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Learning at the speed of need

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Edited by Jonathan Vernon, Wednesday, 2 Dec 2020, 04:30


I used this phrase like this some years ago. I should dig it out. It might be in a 2001 blog. It was in a response tgrigger to studying elearning. If not 2001 when I started the MA in Open & Distance Learning, then certainly in the first module of the MA in Open & Distance Education that I began in 2010 and completed in 2013. 

I was then still wedded heart and soul into corporate learning and development. In the mid 1990s I did a lot of video work for Unipart who were developing their logistics capabilities fast and were adopting and adpating Japanese manufacturing methodolies. All I did was take 'just in time', a Japanese approach to car manufacture that was being applied and think of it in terms of learning on the job; it should not be done in the class, but called up instantly as needed.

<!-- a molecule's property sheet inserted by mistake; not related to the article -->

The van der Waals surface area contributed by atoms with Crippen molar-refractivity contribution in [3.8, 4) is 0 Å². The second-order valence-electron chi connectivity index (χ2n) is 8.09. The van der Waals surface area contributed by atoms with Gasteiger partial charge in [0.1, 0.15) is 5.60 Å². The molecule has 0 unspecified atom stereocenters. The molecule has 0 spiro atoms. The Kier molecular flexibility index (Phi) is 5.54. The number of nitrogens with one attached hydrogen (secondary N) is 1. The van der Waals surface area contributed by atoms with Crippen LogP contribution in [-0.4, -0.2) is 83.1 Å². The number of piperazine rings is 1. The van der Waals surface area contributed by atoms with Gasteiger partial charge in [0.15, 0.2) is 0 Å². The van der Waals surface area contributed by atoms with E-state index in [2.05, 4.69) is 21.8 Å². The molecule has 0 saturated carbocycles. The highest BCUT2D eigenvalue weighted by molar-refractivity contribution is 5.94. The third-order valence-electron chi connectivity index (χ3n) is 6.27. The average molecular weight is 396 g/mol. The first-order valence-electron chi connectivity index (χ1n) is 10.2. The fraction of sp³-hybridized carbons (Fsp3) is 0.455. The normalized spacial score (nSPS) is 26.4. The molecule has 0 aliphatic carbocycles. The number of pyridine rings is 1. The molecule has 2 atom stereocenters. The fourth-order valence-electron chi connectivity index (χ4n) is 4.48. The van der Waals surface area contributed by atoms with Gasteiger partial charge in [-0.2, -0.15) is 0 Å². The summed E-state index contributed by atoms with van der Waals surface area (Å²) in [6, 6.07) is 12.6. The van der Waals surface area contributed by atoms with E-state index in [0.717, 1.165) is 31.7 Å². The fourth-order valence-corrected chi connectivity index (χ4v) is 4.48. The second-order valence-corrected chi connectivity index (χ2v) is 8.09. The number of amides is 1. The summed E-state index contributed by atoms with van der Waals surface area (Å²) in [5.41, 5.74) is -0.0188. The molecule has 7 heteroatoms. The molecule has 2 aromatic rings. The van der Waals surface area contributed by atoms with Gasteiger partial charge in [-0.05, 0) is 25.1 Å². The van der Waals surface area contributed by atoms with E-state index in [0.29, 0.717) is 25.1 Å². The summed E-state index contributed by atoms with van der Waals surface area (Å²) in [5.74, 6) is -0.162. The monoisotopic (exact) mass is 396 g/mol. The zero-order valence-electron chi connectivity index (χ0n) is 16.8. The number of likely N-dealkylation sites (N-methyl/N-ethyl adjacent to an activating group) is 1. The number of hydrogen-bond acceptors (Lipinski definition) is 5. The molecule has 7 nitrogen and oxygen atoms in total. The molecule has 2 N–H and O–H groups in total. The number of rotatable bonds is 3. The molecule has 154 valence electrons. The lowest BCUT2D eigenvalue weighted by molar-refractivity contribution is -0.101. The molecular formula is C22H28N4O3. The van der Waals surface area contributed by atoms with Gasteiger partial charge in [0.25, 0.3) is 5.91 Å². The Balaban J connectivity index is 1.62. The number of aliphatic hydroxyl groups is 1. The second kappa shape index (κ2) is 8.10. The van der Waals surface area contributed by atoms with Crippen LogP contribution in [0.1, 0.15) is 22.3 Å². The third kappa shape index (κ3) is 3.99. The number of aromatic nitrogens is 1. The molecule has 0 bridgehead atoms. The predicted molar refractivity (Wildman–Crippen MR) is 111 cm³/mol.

It can be now. We do have the answer at our fingertips - literally. 

This is easily applied to business. By forever asking, 'what is the problem'? you look for a fix and apply it to the issue. Is that not hypocondria on an industrial scale? Is it helpdul to be forever thinking there is something wrong? Actually it is 'continual improvement' that is meant to be the drive. The desire to be quicker, faster, more effecient - to be better than the competition.

Now I'm getting a nasty taste in my mouth. This is NOT something to apply to education surely? People are not machines; by definition they are the exact opposite. Perhaps this is the point; people need time. And different people need different time in different amounts.

What if everyone could have their own tutor, their own governess? There was a time, not so long ago, when 'homeschooling' was the best choice - at least until you were old enough to be sent away to school. I should compare and contrast the 'life of hard knocks' experienced by Ely Green whose autobiography I am reading and that of Lady Anny Clifford in the 16th century - education was the exception, not the norm. The gulf between those who got an education and those who did not was vast. In the case of royality and nobility it is what set them apart.

There is a growing digital divide, between those able to race ahead because of ready access to the Interent, the right kit, the best wifi and access and even the money to pay for the courses.